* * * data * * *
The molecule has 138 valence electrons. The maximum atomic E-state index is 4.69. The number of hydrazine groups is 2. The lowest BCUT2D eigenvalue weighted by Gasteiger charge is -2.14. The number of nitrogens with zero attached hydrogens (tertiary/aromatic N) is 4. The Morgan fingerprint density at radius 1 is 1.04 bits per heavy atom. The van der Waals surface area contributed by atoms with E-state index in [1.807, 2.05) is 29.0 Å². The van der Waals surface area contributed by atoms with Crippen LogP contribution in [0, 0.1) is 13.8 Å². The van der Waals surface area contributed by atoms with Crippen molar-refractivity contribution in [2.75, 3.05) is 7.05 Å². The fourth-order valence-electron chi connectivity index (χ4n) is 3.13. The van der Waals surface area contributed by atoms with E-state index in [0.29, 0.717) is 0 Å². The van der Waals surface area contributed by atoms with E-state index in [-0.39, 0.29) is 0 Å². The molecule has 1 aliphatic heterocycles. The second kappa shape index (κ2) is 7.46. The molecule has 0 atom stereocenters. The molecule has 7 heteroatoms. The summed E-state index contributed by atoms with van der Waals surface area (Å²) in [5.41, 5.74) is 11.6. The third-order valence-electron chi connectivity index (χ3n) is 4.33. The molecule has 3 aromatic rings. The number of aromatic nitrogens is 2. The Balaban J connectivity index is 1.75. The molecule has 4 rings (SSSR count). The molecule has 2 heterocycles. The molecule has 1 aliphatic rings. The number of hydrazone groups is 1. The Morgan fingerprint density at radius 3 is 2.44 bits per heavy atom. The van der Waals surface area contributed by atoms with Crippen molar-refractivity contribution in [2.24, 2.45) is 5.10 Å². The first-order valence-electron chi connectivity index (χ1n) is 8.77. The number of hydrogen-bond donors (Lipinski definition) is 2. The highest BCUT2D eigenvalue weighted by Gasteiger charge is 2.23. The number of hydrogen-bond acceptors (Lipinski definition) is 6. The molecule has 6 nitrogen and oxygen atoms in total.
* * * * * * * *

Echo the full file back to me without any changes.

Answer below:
The molecule has 138 valence electrons. The maximum atomic E-state index is 4.69. The number of hydrazine groups is 2. The lowest BCUT2D eigenvalue weighted by Gasteiger charge is -2.14. The number of nitrogens with zero attached hydrogens (tertiary/aromatic N) is 4. The Morgan fingerprint density at radius 1 is 1.04 bits per heavy atom. The van der Waals surface area contributed by atoms with E-state index in [1.807, 2.05) is 29.0 Å². The van der Waals surface area contributed by atoms with Crippen LogP contribution in [0, 0.1) is 13.8 Å². The van der Waals surface area contributed by atoms with Crippen molar-refractivity contribution in [2.75, 3.05) is 7.05 Å². The fourth-order valence-electron chi connectivity index (χ4n) is 3.13. The van der Waals surface area contributed by atoms with E-state index in [0.29, 0.717) is 0 Å². The van der Waals surface area contributed by atoms with E-state index in [-0.39, 0.29) is 0 Å². The molecule has 1 aliphatic heterocycles. The second kappa shape index (κ2) is 7.46. The molecule has 0 atom stereocenters. The molecule has 7 heteroatoms. The summed E-state index contributed by atoms with van der Waals surface area (Å²) in [5.41, 5.74) is 11.6. The third-order valence-electron chi connectivity index (χ3n) is 4.33. The molecule has 3 aromatic rings. The number of aromatic nitrogens is 2. The Balaban J connectivity index is 1.75. The molecule has 4 rings (SSSR count). The molecule has 2 heterocycles. The molecule has 1 aliphatic rings. The number of hydrazone groups is 1. The Morgan fingerprint density at radius 3 is 2.44 bits per heavy atom. The van der Waals surface area contributed by atoms with Crippen molar-refractivity contribution in [2.24, 2.45) is 5.10 Å². The first-order valence-electron chi connectivity index (χ1n) is 8.77. The number of hydrogen-bond donors (Lipinski definition) is 2. The highest BCUT2D eigenvalue weighted by Gasteiger charge is 2.23. The number of hydrogen-bond acceptors (Lipinski definition) is 6. The molecule has 6 nitrogen and oxygen atoms in total.